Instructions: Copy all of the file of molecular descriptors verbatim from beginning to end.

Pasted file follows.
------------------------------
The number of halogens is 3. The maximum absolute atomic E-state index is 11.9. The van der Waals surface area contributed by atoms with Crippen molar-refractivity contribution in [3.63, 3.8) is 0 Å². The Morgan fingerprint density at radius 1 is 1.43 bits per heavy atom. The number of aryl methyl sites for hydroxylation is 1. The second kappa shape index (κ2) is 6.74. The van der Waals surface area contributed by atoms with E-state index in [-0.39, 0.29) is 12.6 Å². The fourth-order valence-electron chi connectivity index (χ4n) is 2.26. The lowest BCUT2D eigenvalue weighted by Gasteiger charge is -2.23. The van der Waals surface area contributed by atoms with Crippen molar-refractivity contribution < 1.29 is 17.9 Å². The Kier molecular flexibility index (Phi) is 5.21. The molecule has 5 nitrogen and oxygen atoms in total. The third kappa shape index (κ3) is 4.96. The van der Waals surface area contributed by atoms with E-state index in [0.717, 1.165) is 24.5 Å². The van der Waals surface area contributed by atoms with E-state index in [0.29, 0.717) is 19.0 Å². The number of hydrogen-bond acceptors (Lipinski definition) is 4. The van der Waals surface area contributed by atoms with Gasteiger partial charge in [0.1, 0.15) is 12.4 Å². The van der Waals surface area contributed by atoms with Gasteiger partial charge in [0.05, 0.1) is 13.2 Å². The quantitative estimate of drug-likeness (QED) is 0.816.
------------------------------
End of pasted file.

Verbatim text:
The number of halogens is 3. The maximum absolute atomic E-state index is 11.9. The van der Waals surface area contributed by atoms with Crippen molar-refractivity contribution in [3.63, 3.8) is 0 Å². The Morgan fingerprint density at radius 1 is 1.43 bits per heavy atom. The number of aryl methyl sites for hydroxylation is 1. The second kappa shape index (κ2) is 6.74. The van der Waals surface area contributed by atoms with E-state index in [-0.39, 0.29) is 12.6 Å². The fourth-order valence-electron chi connectivity index (χ4n) is 2.26. The lowest BCUT2D eigenvalue weighted by Gasteiger charge is -2.23. The van der Waals surface area contributed by atoms with Crippen molar-refractivity contribution < 1.29 is 17.9 Å². The Kier molecular flexibility index (Phi) is 5.21. The molecule has 5 nitrogen and oxygen atoms in total. The third kappa shape index (κ3) is 4.96. The van der Waals surface area contributed by atoms with E-state index in [0.717, 1.165) is 24.5 Å². The van der Waals surface area contributed by atoms with E-state index in [0.29, 0.717) is 19.0 Å². The number of hydrogen-bond acceptors (Lipinski definition) is 4. The van der Waals surface area contributed by atoms with Gasteiger partial charge in [0.1, 0.15) is 12.4 Å². The van der Waals surface area contributed by atoms with Gasteiger partial charge in [0.05, 0.1) is 13.2 Å². The quantitative estimate of drug-likeness (QED) is 0.816.